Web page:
One of the gems of this book is the author’s description of the beginning of her love affair with Argento’s work. She first saw Deep Red in what she describes as the “international smorgasbord of sleaze” that was Times Square in the mid-'70s. She gives us an elegiatic evocation of the grind house shows and back alley theatres of the period, a landscape out of a Tom Wait’s tune where hookers slept on the back row and pushers “sold their wares from makeshift string and cardboard trays like cigarette girls in old movies.”

The lost world McDonagh evokes has a powerful authenticity that makes us want to follow her through almost 300 pages of film criticism. Her own experience tells us why we should care about these gore-drenched, and often purposefully exploitative films.

Broken Mirrors / Broken Minds acknowledges the importance of visuals in Argento’s work by including a wealth of photographs. Most of these are, of course, still shots from the films under discussion. However, McDonagh also pays tribute to the grind house by including some of the bizarre posters that appeared advertising Argento’s films in America, bizarro slicks that promised sex and gore and transformed bad taste into an art form.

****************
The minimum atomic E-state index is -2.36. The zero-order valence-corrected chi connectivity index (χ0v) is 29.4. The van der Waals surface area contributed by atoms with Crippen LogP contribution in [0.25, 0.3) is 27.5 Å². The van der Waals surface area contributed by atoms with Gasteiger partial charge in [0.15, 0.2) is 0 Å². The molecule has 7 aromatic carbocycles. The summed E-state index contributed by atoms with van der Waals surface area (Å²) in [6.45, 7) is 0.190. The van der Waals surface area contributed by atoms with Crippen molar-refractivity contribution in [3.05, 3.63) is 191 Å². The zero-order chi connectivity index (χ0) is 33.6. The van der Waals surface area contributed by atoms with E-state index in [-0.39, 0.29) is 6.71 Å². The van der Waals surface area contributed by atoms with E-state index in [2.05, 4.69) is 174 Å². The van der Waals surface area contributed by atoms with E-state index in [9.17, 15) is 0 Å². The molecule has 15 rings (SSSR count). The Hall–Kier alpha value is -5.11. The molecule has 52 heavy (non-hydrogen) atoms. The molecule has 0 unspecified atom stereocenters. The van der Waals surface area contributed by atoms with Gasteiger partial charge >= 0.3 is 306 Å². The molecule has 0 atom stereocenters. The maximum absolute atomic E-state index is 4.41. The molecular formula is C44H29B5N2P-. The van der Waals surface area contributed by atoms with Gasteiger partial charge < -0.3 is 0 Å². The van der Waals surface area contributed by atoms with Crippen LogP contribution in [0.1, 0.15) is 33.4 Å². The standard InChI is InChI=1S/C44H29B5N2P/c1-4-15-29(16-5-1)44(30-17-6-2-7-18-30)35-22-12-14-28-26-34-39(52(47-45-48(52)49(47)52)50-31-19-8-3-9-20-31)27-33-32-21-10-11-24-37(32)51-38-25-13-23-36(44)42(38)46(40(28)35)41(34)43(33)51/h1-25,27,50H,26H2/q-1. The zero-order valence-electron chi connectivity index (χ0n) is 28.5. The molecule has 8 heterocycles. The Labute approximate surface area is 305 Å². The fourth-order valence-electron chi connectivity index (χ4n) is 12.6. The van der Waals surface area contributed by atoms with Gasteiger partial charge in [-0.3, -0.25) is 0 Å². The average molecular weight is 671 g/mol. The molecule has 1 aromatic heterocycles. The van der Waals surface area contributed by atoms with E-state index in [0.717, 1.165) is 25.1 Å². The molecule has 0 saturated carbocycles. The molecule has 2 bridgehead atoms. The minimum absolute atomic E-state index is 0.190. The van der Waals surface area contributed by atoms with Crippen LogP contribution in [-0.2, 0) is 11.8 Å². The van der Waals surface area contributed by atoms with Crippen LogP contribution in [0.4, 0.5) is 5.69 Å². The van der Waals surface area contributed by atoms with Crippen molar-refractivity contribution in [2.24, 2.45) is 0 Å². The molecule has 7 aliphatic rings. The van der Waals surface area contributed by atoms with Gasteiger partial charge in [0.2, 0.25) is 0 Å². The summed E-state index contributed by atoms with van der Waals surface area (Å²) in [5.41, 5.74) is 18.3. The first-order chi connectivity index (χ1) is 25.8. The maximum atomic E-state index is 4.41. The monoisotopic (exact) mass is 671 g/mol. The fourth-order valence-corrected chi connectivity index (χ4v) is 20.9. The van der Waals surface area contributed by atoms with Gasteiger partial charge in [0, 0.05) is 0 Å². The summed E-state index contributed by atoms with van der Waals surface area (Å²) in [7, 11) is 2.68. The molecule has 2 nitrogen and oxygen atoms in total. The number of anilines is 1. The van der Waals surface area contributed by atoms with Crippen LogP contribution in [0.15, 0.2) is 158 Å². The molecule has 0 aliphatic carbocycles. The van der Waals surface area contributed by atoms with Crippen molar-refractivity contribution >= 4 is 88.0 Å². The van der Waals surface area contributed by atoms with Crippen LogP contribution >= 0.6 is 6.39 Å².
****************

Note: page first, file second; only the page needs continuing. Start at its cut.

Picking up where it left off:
Maitland, who maintains an excellent website of film criticism at MissFlickChick.com, has written a learned yet accessible entrepôt to Argento’s baroque world, a guide to the brilliant director's mind and his savage bedtime stories. This book, combined with other recent studies of Argento and the increasing availability of these once hard to find films, suggests that we are possibly in the midst of a minor, blood-spattered renaissance of “the Italian Hitchcock’s” oeuvre.

9

So far J. J. Abrams and Rian Johnson resemble children at play, remaking the films they fell in love with. As an audience, however, we desire a fuller experience.

As recently as the lackluster episodes I-III of the Star Wars saga, the embossed gold logo followed by scrolling prologue text was cause for excitement. In the approach to the release of any of the then new prequel installments, the Twentieth Century Fox fanfare, followed by the Lucas Film logo, teased one's impulsive excitement at a glimpse into the next installment's narrative. Then sat in the movie theatre on the anticipated day of release, the sight and sound of the Twentieth Century Fox fanfare signalled the end of fevered anticipation. Whatever happened to those times? For some of us, is it a product of youth in which age now denies us the ability to lose ourselves within such adolescent pleasure? There's no answer to this question -- only the realisation that this sensation is missing and it has been since the summer of 2005. Star Wars is now a movie to tick off your to-watch list, no longer a spark in the dreary reality of the everyday. The magic has disappeared… Star Wars is spiritually dead.

Keep reading... Show less
6

This has been a remarkable year for shoegaze. If it were only for the re-raising of two central pillars of the initial scene it would still have been enough, but that wasn't even the half of it.